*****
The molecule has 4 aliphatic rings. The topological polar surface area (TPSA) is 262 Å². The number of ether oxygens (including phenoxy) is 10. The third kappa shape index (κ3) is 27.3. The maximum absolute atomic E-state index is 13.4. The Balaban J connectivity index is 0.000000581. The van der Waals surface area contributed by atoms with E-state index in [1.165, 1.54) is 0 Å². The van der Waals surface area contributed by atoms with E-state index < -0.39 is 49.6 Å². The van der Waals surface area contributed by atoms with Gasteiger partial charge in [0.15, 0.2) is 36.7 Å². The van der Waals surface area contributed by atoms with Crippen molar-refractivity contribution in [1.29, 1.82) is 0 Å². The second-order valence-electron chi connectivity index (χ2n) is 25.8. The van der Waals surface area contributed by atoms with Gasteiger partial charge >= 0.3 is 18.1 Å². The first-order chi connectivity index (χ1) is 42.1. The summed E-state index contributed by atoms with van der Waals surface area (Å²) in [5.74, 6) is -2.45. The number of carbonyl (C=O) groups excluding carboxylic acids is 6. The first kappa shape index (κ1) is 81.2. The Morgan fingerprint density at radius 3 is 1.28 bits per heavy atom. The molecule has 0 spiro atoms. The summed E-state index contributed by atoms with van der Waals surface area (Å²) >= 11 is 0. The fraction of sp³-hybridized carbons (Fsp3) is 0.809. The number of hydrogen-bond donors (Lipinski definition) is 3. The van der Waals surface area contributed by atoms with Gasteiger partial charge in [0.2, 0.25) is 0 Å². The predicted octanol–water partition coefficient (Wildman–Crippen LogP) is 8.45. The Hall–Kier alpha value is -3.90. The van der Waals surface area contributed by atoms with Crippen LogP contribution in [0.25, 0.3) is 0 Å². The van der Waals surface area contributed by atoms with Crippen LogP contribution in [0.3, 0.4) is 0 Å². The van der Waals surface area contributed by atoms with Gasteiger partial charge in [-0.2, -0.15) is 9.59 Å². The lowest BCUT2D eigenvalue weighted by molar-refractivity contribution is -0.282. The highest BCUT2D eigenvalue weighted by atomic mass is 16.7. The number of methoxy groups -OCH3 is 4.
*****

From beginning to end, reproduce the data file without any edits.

The molecule has 4 aliphatic rings. The topological polar surface area (TPSA) is 262 Å². The number of ether oxygens (including phenoxy) is 10. The third kappa shape index (κ3) is 27.3. The maximum absolute atomic E-state index is 13.4. The Balaban J connectivity index is 0.000000581. The van der Waals surface area contributed by atoms with E-state index in [1.165, 1.54) is 0 Å². The van der Waals surface area contributed by atoms with E-state index < -0.39 is 49.6 Å². The van der Waals surface area contributed by atoms with Gasteiger partial charge in [0.15, 0.2) is 36.7 Å². The van der Waals surface area contributed by atoms with Crippen molar-refractivity contribution in [1.29, 1.82) is 0 Å². The second-order valence-electron chi connectivity index (χ2n) is 25.8. The van der Waals surface area contributed by atoms with Gasteiger partial charge >= 0.3 is 18.1 Å². The first-order chi connectivity index (χ1) is 42.1. The summed E-state index contributed by atoms with van der Waals surface area (Å²) in [5.74, 6) is -2.45. The number of carbonyl (C=O) groups excluding carboxylic acids is 6. The first kappa shape index (κ1) is 81.2. The Morgan fingerprint density at radius 3 is 1.28 bits per heavy atom. The molecule has 0 spiro atoms. The summed E-state index contributed by atoms with van der Waals surface area (Å²) >= 11 is 0. The fraction of sp³-hybridized carbons (Fsp3) is 0.809. The number of hydrogen-bond donors (Lipinski definition) is 3. The van der Waals surface area contributed by atoms with Gasteiger partial charge in [0.2, 0.25) is 0 Å². The predicted octanol–water partition coefficient (Wildman–Crippen LogP) is 8.45. The Hall–Kier alpha value is -3.90. The van der Waals surface area contributed by atoms with Crippen LogP contribution in [0.25, 0.3) is 0 Å². The van der Waals surface area contributed by atoms with Crippen LogP contribution in [0.3, 0.4) is 0 Å². The van der Waals surface area contributed by atoms with Gasteiger partial charge in [-0.2, -0.15) is 9.59 Å². The lowest BCUT2D eigenvalue weighted by molar-refractivity contribution is -0.282. The highest BCUT2D eigenvalue weighted by atomic mass is 16.7. The number of methoxy groups -OCH3 is 4.